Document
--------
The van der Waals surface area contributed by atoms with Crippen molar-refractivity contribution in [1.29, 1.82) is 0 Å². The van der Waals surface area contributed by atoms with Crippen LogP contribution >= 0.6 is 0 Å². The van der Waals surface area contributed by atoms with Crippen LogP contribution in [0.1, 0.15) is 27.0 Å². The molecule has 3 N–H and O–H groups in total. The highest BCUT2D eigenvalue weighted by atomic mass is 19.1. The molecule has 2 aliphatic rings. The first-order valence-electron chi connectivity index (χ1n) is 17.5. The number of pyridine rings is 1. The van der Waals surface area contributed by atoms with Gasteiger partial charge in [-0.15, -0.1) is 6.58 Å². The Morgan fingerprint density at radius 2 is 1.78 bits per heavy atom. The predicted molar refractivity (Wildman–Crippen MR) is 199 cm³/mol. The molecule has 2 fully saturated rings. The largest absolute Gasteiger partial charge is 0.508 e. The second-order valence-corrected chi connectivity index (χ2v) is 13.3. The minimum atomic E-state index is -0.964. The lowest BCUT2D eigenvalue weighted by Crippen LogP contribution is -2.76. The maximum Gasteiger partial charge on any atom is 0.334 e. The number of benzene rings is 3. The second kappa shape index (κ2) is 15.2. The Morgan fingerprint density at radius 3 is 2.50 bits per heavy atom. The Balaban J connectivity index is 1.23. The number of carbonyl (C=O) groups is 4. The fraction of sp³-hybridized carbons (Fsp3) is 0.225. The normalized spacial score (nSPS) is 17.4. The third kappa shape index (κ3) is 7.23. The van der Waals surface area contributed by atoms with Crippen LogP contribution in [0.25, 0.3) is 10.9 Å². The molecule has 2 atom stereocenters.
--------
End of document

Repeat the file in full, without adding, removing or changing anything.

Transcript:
The van der Waals surface area contributed by atoms with Crippen molar-refractivity contribution in [1.29, 1.82) is 0 Å². The van der Waals surface area contributed by atoms with Crippen LogP contribution >= 0.6 is 0 Å². The van der Waals surface area contributed by atoms with Crippen LogP contribution in [0.1, 0.15) is 27.0 Å². The molecule has 3 N–H and O–H groups in total. The highest BCUT2D eigenvalue weighted by atomic mass is 19.1. The molecule has 2 aliphatic rings. The first-order valence-electron chi connectivity index (χ1n) is 17.5. The number of pyridine rings is 1. The van der Waals surface area contributed by atoms with Gasteiger partial charge in [-0.15, -0.1) is 6.58 Å². The Morgan fingerprint density at radius 2 is 1.78 bits per heavy atom. The predicted molar refractivity (Wildman–Crippen MR) is 199 cm³/mol. The molecule has 2 fully saturated rings. The largest absolute Gasteiger partial charge is 0.508 e. The second-order valence-corrected chi connectivity index (χ2v) is 13.3. The minimum atomic E-state index is -0.964. The lowest BCUT2D eigenvalue weighted by Crippen LogP contribution is -2.76. The maximum Gasteiger partial charge on any atom is 0.334 e. The number of benzene rings is 3. The second kappa shape index (κ2) is 15.2. The Morgan fingerprint density at radius 3 is 2.50 bits per heavy atom. The Balaban J connectivity index is 1.23. The number of carbonyl (C=O) groups is 4. The fraction of sp³-hybridized carbons (Fsp3) is 0.225. The normalized spacial score (nSPS) is 17.4. The third kappa shape index (κ3) is 7.23. The van der Waals surface area contributed by atoms with Crippen LogP contribution in [0.25, 0.3) is 10.9 Å². The molecule has 2 atom stereocenters.